12. I loved the way you explained everything so simply and guided me through the process with beautiful photos. I’m bookmarking this.

    Hope you get a chance to try them soon!

    steph on May 27th, 2010 at 7:25 pm
  13. I can’t wait until my rice is cooked so I can try this wonderful recipe!

    Hope you liked the onigiri!

    steph on June 23rd, 2010 at 12:05 pm
  14. i love yaki onigiri! next time i will try the cube version. btw, your pictures are really nice!

  15. This look very tempting! It’s only 7 in the morning over here but I just have to root through my kitchen cabinet for some sushi rice and try this!

  16. Hi Steph, I just came across your blog searching for an onigiri tutorial. I’m attempting to make these for my food allergic daughter and I’m not sure she will go for the Soy Sauce. Are there alternatives to the soy sauce?

    If it’s a wheat issue, you use wheat-free tamari as alternative to soy sauce.

    Steph, she actually allergic to peanuts, tree nuts & shellfish. She has never liked anything with soy sauce which is why I was wondering if there was an alternative sauce that could be used. Thanks!

    You could just grill them without soy sauce. It will be a little plain tasting, but just season the rice with some salt before you make the onigiri.

    steph on August 27th, 2010 at 10:35 am
    Heldy on August 24th, 2010 at 5:19 pm
    steph on August 24th, 2010 at 2:06 pm

    You can also use Umeboshi Plum paste which has a salty sour taste.

    Ivy on August 14th, 2012 at 6:34 pm
  17. I had never heard of these, but saw them in Trader Joe’s so I grabbed a package. They are SO delish, but theirs have bonito extract in them, and we are vegetarian (oops!). I’m so happy I found your recipe, I’m going to try to make these myself soon.

  18. Bonito extract is made from FISH.

  19. making this for breakfast now!..he…

  20. i’m going to make this for my class at school!

  21. Where did you get your square cookie cutter? Is it a one inch cube? I prefer the metal molds over the plastic ones. Thanks!

  22. What are your favorite stuffings for onigiri? I’ve had them but never made them…

  23. This recipe has made my day :D I didn’t have they shape press things so I had to just make little balls, but it was SO tasty all the same :D Thankyou!!! ^^

  24. Tuna is a great filling – I used to buy (tuna-filled) onigiri at the local quik-mart when I lived in Japan. Just plain tuna, although I guess you could use prepared tuna salad with mayo, etc., if you kept them refrigerated. Delicious!

  25. Tell us where you bought your cube at!

  26. For alternative to soy, try Bragg’s Amino acids. Salty tasting and great for you.

    Braggs liquid aminos are made from soy, so not much of an alternative.

    Try Coconut amino

    mj on December 29th, 2012 at 3:19 pm
    Ivy on August 14th, 2012 at 6:35 pm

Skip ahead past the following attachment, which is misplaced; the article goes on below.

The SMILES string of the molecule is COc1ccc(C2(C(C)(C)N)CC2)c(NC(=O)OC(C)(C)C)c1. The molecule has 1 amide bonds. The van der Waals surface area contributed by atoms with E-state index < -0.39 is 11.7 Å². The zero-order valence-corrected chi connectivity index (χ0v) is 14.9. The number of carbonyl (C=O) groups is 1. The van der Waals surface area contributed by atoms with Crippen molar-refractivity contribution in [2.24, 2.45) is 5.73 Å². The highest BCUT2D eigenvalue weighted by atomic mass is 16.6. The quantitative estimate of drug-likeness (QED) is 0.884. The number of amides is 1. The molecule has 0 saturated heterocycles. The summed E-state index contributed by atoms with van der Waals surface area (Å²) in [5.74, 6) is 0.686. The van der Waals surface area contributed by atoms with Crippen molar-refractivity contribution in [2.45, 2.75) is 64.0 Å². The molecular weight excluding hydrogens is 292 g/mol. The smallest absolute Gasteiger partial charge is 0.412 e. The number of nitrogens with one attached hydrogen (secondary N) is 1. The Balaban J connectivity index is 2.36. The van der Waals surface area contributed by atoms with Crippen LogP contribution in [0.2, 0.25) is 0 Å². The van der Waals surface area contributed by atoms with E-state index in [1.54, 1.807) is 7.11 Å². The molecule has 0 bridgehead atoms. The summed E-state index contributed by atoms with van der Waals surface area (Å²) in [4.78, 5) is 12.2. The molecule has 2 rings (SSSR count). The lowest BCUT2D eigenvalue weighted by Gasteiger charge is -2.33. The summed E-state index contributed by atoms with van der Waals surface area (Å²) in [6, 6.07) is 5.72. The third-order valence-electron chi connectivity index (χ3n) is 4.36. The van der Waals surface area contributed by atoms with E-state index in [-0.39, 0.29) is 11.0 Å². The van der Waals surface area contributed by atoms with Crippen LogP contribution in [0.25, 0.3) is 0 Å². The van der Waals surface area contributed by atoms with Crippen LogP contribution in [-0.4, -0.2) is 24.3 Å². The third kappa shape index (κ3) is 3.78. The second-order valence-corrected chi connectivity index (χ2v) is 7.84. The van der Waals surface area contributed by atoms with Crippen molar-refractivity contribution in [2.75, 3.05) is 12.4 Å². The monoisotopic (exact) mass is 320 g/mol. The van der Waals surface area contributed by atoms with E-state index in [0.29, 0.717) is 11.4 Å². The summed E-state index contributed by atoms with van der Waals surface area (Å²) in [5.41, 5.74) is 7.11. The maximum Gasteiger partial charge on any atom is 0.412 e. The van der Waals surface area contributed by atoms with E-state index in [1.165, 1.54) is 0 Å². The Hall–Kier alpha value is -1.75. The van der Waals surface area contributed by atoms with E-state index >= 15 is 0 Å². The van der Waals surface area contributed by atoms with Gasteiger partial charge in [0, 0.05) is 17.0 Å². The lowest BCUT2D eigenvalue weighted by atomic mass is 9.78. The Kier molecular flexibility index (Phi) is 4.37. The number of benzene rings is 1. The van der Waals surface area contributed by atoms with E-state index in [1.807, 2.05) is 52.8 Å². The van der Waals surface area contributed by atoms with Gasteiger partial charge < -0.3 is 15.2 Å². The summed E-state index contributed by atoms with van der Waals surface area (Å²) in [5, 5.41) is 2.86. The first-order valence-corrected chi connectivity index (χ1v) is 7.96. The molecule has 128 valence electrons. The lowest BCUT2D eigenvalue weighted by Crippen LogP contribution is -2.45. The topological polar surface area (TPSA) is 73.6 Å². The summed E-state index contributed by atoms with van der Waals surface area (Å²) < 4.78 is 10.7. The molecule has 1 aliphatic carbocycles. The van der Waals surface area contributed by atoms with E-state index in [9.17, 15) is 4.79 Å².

Ariellecurtin on April 2, 2012 at 5:45 am
  27. we made this in our Summer Class in our Waldorf inspired playhouse and the kids loved them. We reshaped them and made round ones. Kids loved making and eating it!

    Winnie Centenp on April 27, 2012 at 8:32 pm
  28. I think the concept of grilled onigiri is good, but do you get some hard crunchy bits of rice that are hard to eat? It always seems to be a hard balance of grilling and not scorching.

    emi reiner on May 3, 2012 at 6:53 pm
  29. I have what might be kind of a silly question, but since “sushi” means vinegared rice, when you cook the sushi rice do you make it with the vinegar and seasonings as it would be made for sushi, or is it just the rice? I’d like to try my hand at making these, but I’m a little hung-up on that part, lol.

    i was wondering the same thing. i could see it being really good with vinegared rice.

    shelly on August 14th, 2012 at 12:55 pm
    Stephanie on May 6, 2012 at 8:56 pm
  30. such great and simple idea… these are going into my lunch bento for sure

  31. These are one of my family’s favorites-we have to make them nearly every time we grill out. When we went to Kyoto a couple of years ago, we had some grilled rice like this but with a sweet, miso-based sauce. Terrific! I think I will try to make your sauce recipe for eggplant and brush that on just before removing from the grill.

  32. Your idea is pretty brilliant. Kind of trying this out this weekend for Father’s day. Thanks for sharing.

  33. Looks tasty. But I did not find the recipe for the chicken wing sauce on the link above. Thanks.

  34. these remind me of Arancini, a Sicilian snack that uses risotto rice instead of sushi rice. the only difference is those are always big balls- i really like the idea of the smaller cubes

  35. For steaming hot rice. you can always use gloves, not winter gloves but gloves for cooking.

  36. We’re having a o-tsukimi party this weekend and your yaki onigiri will be part of our menu!

  37. hi, just a tip: in japanese culture it is considered to be bad luck to eat round musubi’s, customarily they should only be eaten at funerals.

  38. At my local sushi bar, they make crispy rice but its thin and broken up into pieces. I was
    Looking for this and found your site. I love this recipe. I often make rice balls wrapped in nori and stuffed with umeboshi. Or alternatively, rolled in gamashio. Yummo

  39. Wow! They look amazing. Your blog looks amazing as well. Thank you!

  40. I was told by Japanese folks in Hawaii that the triangle shape is the traditional form of musubi or onigiri. The round shape is served at funerals. When it is formed by pressing into a mold, it is oshizushi. I suppose this recipe is yaki-oshizushi. Spam musbi is one of may favorite ways to remember the food of Hawaii, but tonight I will try yaki-oshizushi with ume and furikake filling. Ono-lushious!

    Carolina Local Boy on March 3, 2014 at 4:05 pm
  41. thanks i love you